Python quirk with negative list indices

A friend recently pointed out a quirk in Python with negative indices in lists.

Let’s say you have this code:


myArray = ["a","b","c","d"]

Intuitively, what do you think this should print? It should probably throw an error, right? Well, you’d be wrong. It actually prints “d”.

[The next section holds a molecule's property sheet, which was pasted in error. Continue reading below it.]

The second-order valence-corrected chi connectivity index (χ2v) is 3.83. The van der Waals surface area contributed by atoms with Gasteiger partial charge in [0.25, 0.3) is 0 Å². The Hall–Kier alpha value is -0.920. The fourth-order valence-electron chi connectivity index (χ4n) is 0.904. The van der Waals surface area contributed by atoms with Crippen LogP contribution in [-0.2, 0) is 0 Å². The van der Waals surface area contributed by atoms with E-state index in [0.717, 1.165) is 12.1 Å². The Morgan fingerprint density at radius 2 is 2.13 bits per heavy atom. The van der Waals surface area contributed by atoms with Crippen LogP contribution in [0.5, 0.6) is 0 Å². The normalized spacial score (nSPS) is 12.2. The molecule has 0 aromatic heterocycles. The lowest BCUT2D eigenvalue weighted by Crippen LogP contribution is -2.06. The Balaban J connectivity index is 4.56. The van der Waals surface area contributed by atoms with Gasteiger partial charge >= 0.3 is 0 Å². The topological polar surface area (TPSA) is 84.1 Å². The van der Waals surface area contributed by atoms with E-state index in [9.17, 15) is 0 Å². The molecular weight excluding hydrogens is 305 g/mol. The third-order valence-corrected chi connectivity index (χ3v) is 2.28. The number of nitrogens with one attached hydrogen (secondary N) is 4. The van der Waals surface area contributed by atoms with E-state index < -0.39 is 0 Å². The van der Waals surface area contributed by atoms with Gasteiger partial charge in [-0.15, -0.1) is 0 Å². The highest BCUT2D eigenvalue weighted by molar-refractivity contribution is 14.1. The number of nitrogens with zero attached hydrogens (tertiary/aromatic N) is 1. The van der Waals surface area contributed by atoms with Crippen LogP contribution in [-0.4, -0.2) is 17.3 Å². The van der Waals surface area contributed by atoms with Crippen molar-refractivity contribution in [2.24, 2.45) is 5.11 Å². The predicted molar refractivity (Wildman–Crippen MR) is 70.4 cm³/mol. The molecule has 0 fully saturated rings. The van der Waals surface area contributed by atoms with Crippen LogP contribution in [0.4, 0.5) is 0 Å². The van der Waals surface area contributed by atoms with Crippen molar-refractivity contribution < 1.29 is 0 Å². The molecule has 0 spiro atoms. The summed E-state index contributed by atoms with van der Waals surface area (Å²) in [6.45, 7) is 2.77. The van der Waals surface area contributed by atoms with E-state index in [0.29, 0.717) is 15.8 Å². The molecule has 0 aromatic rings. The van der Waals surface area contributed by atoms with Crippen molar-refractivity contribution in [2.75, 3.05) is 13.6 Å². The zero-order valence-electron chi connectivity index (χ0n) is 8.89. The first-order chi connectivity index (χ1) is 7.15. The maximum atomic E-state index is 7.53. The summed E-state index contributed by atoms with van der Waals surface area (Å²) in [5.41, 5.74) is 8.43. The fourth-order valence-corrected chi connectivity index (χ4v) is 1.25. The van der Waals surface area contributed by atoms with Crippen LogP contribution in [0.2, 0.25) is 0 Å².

Why is this? In Python, specifying a positive number n for a list index means to access the element n items to the right of the beginning of the list. Specifying a negative number actually means the inverse. It means to access the element at the index n places to the left of the end of the list. In essence, count backwards from the end of the sequence.

So, in our example, myArray[-2] would refer to “c”, and so on.

This Python quirk is documented here.